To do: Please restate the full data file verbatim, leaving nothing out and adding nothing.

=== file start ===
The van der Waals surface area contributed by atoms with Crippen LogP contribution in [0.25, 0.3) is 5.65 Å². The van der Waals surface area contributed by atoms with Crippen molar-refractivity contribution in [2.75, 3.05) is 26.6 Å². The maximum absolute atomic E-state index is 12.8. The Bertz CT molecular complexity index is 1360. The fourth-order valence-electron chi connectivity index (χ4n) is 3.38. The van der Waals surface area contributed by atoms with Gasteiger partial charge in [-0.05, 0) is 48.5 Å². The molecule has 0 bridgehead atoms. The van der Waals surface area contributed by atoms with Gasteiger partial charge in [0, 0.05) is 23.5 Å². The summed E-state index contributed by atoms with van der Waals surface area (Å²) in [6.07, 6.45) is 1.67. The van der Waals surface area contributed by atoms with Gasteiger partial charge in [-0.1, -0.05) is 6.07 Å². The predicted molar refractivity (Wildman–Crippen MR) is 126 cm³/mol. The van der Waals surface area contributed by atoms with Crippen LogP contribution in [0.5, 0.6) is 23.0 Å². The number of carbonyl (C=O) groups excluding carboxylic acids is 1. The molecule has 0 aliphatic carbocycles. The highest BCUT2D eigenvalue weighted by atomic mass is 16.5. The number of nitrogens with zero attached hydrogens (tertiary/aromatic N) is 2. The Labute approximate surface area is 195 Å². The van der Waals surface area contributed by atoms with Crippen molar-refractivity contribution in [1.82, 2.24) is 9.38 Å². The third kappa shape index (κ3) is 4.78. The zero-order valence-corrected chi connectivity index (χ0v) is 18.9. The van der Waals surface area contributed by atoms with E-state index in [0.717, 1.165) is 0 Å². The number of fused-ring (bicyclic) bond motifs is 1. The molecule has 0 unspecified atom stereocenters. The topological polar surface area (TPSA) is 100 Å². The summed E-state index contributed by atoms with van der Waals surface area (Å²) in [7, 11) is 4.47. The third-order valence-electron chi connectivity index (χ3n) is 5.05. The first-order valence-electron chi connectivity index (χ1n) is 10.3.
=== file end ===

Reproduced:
The van der Waals surface area contributed by atoms with Crippen LogP contribution in [0.25, 0.3) is 5.65 Å². The van der Waals surface area contributed by atoms with Crippen molar-refractivity contribution in [2.75, 3.05) is 26.6 Å². The maximum absolute atomic E-state index is 12.8. The Bertz CT molecular complexity index is 1360. The fourth-order valence-electron chi connectivity index (χ4n) is 3.38. The van der Waals surface area contributed by atoms with Gasteiger partial charge in [-0.05, 0) is 48.5 Å². The molecule has 0 bridgehead atoms. The van der Waals surface area contributed by atoms with Gasteiger partial charge in [0, 0.05) is 23.5 Å². The summed E-state index contributed by atoms with van der Waals surface area (Å²) in [6.07, 6.45) is 1.67. The van der Waals surface area contributed by atoms with Gasteiger partial charge in [-0.1, -0.05) is 6.07 Å². The predicted molar refractivity (Wildman–Crippen MR) is 126 cm³/mol. The van der Waals surface area contributed by atoms with Crippen LogP contribution in [0.5, 0.6) is 23.0 Å². The number of carbonyl (C=O) groups excluding carboxylic acids is 1. The molecule has 0 aliphatic carbocycles. The highest BCUT2D eigenvalue weighted by atomic mass is 16.5. The number of nitrogens with zero attached hydrogens (tertiary/aromatic N) is 2. The Labute approximate surface area is 195 Å². The van der Waals surface area contributed by atoms with Crippen molar-refractivity contribution in [1.82, 2.24) is 9.38 Å². The third kappa shape index (κ3) is 4.78. The zero-order valence-corrected chi connectivity index (χ0v) is 18.9. The van der Waals surface area contributed by atoms with E-state index in [0.717, 1.165) is 0 Å². The number of fused-ring (bicyclic) bond motifs is 1. The molecule has 0 unspecified atom stereocenters. The topological polar surface area (TPSA) is 100 Å². The summed E-state index contributed by atoms with van der Waals surface area (Å²) in [7, 11) is 4.47. The third-order valence-electron chi connectivity index (χ3n) is 5.05. The first-order valence-electron chi connectivity index (χ1n) is 10.3.